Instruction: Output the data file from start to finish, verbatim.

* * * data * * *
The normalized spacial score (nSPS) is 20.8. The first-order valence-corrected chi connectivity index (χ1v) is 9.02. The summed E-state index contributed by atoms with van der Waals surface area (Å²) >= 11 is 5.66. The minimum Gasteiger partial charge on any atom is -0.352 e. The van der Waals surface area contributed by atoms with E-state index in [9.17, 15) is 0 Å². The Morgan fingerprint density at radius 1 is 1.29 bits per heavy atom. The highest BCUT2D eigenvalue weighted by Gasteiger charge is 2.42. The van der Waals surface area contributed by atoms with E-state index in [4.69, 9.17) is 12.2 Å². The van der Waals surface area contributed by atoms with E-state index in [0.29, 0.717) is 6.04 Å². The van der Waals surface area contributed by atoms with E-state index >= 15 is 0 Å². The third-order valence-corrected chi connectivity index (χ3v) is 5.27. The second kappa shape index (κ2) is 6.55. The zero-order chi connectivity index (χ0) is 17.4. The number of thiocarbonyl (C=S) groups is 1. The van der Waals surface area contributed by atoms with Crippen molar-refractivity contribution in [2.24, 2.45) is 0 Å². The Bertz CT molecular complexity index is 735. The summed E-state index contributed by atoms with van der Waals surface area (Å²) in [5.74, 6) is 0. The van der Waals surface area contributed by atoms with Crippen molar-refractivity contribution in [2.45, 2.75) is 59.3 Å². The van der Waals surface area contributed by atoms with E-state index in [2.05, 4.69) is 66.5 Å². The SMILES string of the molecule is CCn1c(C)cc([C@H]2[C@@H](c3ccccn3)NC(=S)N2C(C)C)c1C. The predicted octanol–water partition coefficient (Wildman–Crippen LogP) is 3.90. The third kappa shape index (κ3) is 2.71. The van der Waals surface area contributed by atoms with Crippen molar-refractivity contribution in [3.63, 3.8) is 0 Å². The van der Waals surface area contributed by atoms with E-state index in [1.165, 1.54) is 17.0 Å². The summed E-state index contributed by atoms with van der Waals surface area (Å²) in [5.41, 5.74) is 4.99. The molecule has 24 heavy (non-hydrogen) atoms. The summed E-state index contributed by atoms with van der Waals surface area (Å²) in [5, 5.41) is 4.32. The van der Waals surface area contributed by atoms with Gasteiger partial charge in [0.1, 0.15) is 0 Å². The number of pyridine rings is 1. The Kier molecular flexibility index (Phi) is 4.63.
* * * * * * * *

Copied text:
The normalized spacial score (nSPS) is 20.8. The first-order valence-corrected chi connectivity index (χ1v) is 9.02. The summed E-state index contributed by atoms with van der Waals surface area (Å²) >= 11 is 5.66. The minimum Gasteiger partial charge on any atom is -0.352 e. The van der Waals surface area contributed by atoms with E-state index in [9.17, 15) is 0 Å². The Morgan fingerprint density at radius 1 is 1.29 bits per heavy atom. The highest BCUT2D eigenvalue weighted by Gasteiger charge is 2.42. The van der Waals surface area contributed by atoms with E-state index in [4.69, 9.17) is 12.2 Å². The van der Waals surface area contributed by atoms with E-state index in [0.29, 0.717) is 6.04 Å². The van der Waals surface area contributed by atoms with E-state index >= 15 is 0 Å². The third-order valence-corrected chi connectivity index (χ3v) is 5.27. The second kappa shape index (κ2) is 6.55. The zero-order chi connectivity index (χ0) is 17.4. The number of thiocarbonyl (C=S) groups is 1. The van der Waals surface area contributed by atoms with Crippen molar-refractivity contribution in [2.24, 2.45) is 0 Å². The Bertz CT molecular complexity index is 735. The summed E-state index contributed by atoms with van der Waals surface area (Å²) in [5.74, 6) is 0. The van der Waals surface area contributed by atoms with Crippen molar-refractivity contribution in [2.45, 2.75) is 59.3 Å². The van der Waals surface area contributed by atoms with E-state index in [2.05, 4.69) is 66.5 Å². The SMILES string of the molecule is CCn1c(C)cc([C@H]2[C@@H](c3ccccn3)NC(=S)N2C(C)C)c1C. The predicted octanol–water partition coefficient (Wildman–Crippen LogP) is 3.90. The third kappa shape index (κ3) is 2.71. The van der Waals surface area contributed by atoms with Crippen molar-refractivity contribution in [3.63, 3.8) is 0 Å². The van der Waals surface area contributed by atoms with E-state index in [1.165, 1.54) is 17.0 Å². The summed E-state index contributed by atoms with van der Waals surface area (Å²) in [5.41, 5.74) is 4.99. The molecule has 24 heavy (non-hydrogen) atoms. The summed E-state index contributed by atoms with van der Waals surface area (Å²) in [5, 5.41) is 4.32. The van der Waals surface area contributed by atoms with Gasteiger partial charge in [0.1, 0.15) is 0 Å². The number of pyridine rings is 1. The Kier molecular flexibility index (Phi) is 4.63.